’Maseribane speaks on ‘mutiny plot’



BNP Leader Thesele ‘Maseribane

Billy Ntaote

BASOTHO National Party (BNP) leader, Thesele ’Maseribane, says he was “shocked” to learn he had been linked to an alleged army mutiny plot despite “being just a civilian”.

Chief ’Maseribane reported himself to the police on Tuesday over the alleged mutiny plot following his return from exile in South Africa.

The BNP leader fled the country in May 2015 along with other opposition leaders, Thomas Thabane and Keketso Rantšo of the All Basotho Convention and Reformed Congress of Lesotho respectively, claiming there was a plot to assassinate them orchestrated by members of the Lesotho Defence Force (LDF).

The government has, however, dismissed the allegations, and accused the opposition leaders of fleeing the country to solicit sympathy from the international community.

Chief ’Maseribane fled around the same time the government said it had “uncovered” a mutiny plot by some LDF members.

Twenty-three mutiny suspects were arrested between May and June 2015 and are before an ongoing court martial. Fifteen of the soldiers have since been released from Maseru Maximum Security Prison and placed under open arrest, which is a form of bail in the military. The other eight remain in detention.

Former LDF commander, Maaparankoe Mahao, was also implicated as the ringleader of the alleged mutiny plot, and was shot dead by his army colleagues purportedly while resisting arrest on 25 June 2015.

However, the Mahao family has begged to differ, citing the account of his nephews who were with him during the incident.

However, a Southern African Development Community (SADC) Commission of Inquiry established to investigate the former army chief’s death concluded that the mutiny charges were “highly suspect” since there were allegations that then army commander Lieutenant-General Tlali Kamoli had vowed to deal with those who celebrated his dismissal by former premier Thomas Thabane in 2014.

The SADC commission of inquiry also recommended an amnesty for the 23 suspected mutineers.

However, the case has not been dropped, and Chief ’Maseribane was also linked to the alleged mutiny plot. The Mount Moorosi constituency legislator on Tuesday reported himself to the police accompanied by hordes of supporters.

Chief ’Maseribane then addressed a hastily-organised press conference shortly after meeting with the police, saying he reported himself to the authorities in light of claims he was linked to the alleged mutiny plot.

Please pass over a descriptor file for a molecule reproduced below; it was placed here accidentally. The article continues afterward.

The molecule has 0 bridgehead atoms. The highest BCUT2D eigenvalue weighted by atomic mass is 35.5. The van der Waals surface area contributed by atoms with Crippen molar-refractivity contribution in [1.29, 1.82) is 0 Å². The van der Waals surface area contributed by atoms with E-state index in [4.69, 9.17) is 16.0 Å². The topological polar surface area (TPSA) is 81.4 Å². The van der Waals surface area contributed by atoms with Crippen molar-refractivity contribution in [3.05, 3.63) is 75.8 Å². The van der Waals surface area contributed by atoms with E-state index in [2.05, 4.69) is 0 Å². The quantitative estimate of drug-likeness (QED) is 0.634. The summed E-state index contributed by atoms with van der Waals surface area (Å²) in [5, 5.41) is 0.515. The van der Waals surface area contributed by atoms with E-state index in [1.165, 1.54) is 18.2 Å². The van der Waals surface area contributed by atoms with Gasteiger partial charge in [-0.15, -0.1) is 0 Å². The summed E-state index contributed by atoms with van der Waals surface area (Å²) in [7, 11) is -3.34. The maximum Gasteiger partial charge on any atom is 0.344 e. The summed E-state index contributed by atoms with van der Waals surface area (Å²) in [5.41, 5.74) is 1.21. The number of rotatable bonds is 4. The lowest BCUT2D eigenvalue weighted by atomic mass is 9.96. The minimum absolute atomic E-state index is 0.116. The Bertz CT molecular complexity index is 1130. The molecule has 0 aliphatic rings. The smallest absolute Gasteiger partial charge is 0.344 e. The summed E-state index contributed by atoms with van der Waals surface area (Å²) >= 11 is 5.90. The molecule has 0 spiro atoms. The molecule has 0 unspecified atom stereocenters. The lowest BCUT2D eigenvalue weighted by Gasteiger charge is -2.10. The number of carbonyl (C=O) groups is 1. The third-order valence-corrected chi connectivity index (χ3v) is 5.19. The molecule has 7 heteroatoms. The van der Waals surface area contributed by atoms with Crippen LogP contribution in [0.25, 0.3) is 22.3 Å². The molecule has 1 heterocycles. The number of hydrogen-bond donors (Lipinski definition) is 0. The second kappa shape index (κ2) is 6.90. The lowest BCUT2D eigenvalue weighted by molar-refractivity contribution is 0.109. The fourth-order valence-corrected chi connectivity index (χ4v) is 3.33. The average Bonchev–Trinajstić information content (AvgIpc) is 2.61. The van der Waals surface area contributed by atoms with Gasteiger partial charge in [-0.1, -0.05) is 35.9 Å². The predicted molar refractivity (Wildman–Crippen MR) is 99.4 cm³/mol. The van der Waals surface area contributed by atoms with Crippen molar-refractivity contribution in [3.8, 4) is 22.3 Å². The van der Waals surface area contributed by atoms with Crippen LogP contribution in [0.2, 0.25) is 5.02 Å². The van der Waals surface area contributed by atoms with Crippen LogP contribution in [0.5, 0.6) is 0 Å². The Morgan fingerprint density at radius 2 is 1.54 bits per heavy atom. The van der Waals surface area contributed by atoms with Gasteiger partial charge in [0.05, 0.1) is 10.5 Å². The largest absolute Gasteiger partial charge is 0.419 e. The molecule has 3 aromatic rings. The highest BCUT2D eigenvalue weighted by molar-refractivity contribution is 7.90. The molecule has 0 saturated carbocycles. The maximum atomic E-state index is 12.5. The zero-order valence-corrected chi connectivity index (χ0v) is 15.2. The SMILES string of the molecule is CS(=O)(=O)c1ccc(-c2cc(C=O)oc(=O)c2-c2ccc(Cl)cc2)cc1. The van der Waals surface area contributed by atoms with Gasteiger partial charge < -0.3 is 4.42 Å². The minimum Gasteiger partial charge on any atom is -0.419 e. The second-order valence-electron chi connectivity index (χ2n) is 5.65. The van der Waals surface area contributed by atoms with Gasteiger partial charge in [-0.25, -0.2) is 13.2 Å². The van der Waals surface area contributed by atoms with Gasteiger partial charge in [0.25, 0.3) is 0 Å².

“This (alleged mutiny) issue is well known. It is known that there are investigations that involve my name and it is alleged that I am one of the people who were connected to the mutiny plot,” said the BNP leader.

“Luckily, my lawyers met with the officer in charge of that investigation and they discussed how they will work on this issue.”

Chief ’Maseribane said he left the police station without meeting the officer leading the investigation into the alleged involvement of civilians in the mutiny plot.

“I am waiting for the person leading the case because I went to the police station when he was not available.

“And he ended up calling me saying that when he needs me to report to the police station he will call me since he will only be available next week.”

Chief ’Maseribane also said he decided to report himself to the police to officially notify them that he had returned from exile in South Africa. “It is also important, after having fled the country, to report to the police that I have returned. This is because the police are the ones with the responsibility to safeguard people’s safety.”

Asked whether he played any role in the alleged mutiny plot, Chief ’Maseribane said he was “shocked” to discover he was implicated, even though he was just a civilian.

“To be honest, I was shocked when I heard about it. I am not even a retired army officer, so I know nothing about this mutiny issue but will respond to questions when asked by the police so that we can lay to rest any suspicions,” he added.

Contacted for comment, police spokesperson Superintendent Clifford Molefe told the Lesotho Times Chief ’Maseribane voluntarily reported himself to the police escorted by a crowd of followers.

He further said the BNP leader demanded to meet with Assistant Commissioner Motlatsi Mapola, who is responsible for Lesotho’s Central Region, only to find him unavailable as he was in a meeting.

“He then met with Senior Superintendent Api Letsie, the Maseru Urban Police Commissioner, and reported that he had returned to Lesotho.

“The police had not requested ’Maseribane to report himself to the police. However, he was told that if ever the police needed him to do so, they would make such a request and he should avail himself,” said Supt Molefe.

Asked whether there was an investigation of the alleged mutiny plot involving civilians, Supt Molefe said he would inquire whether such a probe existed or not.

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